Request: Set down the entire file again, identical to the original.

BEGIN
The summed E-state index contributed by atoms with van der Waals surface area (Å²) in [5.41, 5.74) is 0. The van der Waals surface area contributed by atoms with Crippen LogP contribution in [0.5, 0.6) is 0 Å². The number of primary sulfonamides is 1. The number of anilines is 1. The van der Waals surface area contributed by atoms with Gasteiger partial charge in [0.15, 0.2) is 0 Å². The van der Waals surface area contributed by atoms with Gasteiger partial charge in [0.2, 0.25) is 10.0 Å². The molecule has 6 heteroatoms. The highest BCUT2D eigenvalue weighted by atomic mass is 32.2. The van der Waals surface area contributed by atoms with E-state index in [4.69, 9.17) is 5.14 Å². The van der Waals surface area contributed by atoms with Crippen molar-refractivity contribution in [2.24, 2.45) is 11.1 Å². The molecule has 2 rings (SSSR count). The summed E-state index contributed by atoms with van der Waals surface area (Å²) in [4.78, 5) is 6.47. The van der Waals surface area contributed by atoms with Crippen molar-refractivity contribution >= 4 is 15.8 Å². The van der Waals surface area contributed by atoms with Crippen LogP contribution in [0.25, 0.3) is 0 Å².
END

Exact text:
The summed E-state index contributed by atoms with van der Waals surface area (Å²) in [5.41, 5.74) is 0. The van der Waals surface area contributed by atoms with Crippen LogP contribution in [0.5, 0.6) is 0 Å². The number of primary sulfonamides is 1. The number of anilines is 1. The van der Waals surface area contributed by atoms with Gasteiger partial charge in [0.15, 0.2) is 0 Å². The van der Waals surface area contributed by atoms with Gasteiger partial charge in [0.2, 0.25) is 10.0 Å². The molecule has 6 heteroatoms. The highest BCUT2D eigenvalue weighted by atomic mass is 32.2. The van der Waals surface area contributed by atoms with E-state index in [4.69, 9.17) is 5.14 Å². The van der Waals surface area contributed by atoms with Crippen molar-refractivity contribution in [2.24, 2.45) is 11.1 Å². The molecule has 2 rings (SSSR count). The summed E-state index contributed by atoms with van der Waals surface area (Å²) in [4.78, 5) is 6.47. The van der Waals surface area contributed by atoms with Crippen molar-refractivity contribution >= 4 is 15.8 Å². The van der Waals surface area contributed by atoms with Crippen LogP contribution in [0.25, 0.3) is 0 Å².